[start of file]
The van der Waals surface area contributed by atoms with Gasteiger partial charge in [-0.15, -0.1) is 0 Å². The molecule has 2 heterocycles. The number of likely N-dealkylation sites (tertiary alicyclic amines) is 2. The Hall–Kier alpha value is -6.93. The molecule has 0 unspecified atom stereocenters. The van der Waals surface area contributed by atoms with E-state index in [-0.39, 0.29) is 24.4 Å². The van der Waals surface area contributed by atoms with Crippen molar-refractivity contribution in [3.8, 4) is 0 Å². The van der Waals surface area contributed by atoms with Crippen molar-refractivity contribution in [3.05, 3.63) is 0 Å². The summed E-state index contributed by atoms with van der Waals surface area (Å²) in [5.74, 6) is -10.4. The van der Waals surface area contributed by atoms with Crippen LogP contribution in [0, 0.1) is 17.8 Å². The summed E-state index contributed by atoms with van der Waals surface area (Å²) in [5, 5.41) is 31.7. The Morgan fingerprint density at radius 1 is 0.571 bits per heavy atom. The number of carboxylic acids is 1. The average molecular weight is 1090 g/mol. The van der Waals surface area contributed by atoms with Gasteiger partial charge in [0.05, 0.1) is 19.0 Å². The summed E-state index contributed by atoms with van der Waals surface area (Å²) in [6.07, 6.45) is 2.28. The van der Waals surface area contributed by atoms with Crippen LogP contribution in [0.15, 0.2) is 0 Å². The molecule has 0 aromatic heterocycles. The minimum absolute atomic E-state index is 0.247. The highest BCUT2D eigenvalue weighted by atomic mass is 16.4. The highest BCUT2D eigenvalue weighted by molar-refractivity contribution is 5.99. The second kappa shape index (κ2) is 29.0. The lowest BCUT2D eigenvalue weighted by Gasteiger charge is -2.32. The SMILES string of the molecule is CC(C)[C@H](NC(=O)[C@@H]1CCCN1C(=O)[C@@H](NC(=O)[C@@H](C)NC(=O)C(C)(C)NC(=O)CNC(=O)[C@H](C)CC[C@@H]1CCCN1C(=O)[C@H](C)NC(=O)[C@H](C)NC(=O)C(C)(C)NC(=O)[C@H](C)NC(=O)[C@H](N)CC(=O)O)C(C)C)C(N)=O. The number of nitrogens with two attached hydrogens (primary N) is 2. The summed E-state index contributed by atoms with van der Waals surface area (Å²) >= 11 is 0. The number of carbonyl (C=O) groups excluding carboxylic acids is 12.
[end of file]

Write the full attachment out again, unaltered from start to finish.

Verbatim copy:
The van der Waals surface area contributed by atoms with Gasteiger partial charge in [-0.15, -0.1) is 0 Å². The molecule has 2 heterocycles. The number of likely N-dealkylation sites (tertiary alicyclic amines) is 2. The Hall–Kier alpha value is -6.93. The molecule has 0 unspecified atom stereocenters. The van der Waals surface area contributed by atoms with E-state index in [-0.39, 0.29) is 24.4 Å². The van der Waals surface area contributed by atoms with Crippen molar-refractivity contribution in [3.8, 4) is 0 Å². The van der Waals surface area contributed by atoms with Crippen molar-refractivity contribution in [3.05, 3.63) is 0 Å². The summed E-state index contributed by atoms with van der Waals surface area (Å²) in [5.74, 6) is -10.4. The van der Waals surface area contributed by atoms with Crippen LogP contribution in [0, 0.1) is 17.8 Å². The summed E-state index contributed by atoms with van der Waals surface area (Å²) in [5, 5.41) is 31.7. The Morgan fingerprint density at radius 1 is 0.571 bits per heavy atom. The number of carboxylic acids is 1. The average molecular weight is 1090 g/mol. The van der Waals surface area contributed by atoms with Gasteiger partial charge in [0.05, 0.1) is 19.0 Å². The summed E-state index contributed by atoms with van der Waals surface area (Å²) in [6.07, 6.45) is 2.28. The van der Waals surface area contributed by atoms with Crippen LogP contribution in [0.15, 0.2) is 0 Å². The molecule has 0 aromatic heterocycles. The minimum absolute atomic E-state index is 0.247. The highest BCUT2D eigenvalue weighted by atomic mass is 16.4. The highest BCUT2D eigenvalue weighted by molar-refractivity contribution is 5.99. The second kappa shape index (κ2) is 29.0. The lowest BCUT2D eigenvalue weighted by Gasteiger charge is -2.32. The SMILES string of the molecule is CC(C)[C@H](NC(=O)[C@@H]1CCCN1C(=O)[C@@H](NC(=O)[C@@H](C)NC(=O)C(C)(C)NC(=O)CNC(=O)[C@H](C)CC[C@@H]1CCCN1C(=O)[C@H](C)NC(=O)[C@H](C)NC(=O)C(C)(C)NC(=O)[C@H](C)NC(=O)[C@H](N)CC(=O)O)C(C)C)C(N)=O. The number of nitrogens with two attached hydrogens (primary N) is 2. The summed E-state index contributed by atoms with van der Waals surface area (Å²) >= 11 is 0. The number of carbonyl (C=O) groups excluding carboxylic acids is 12.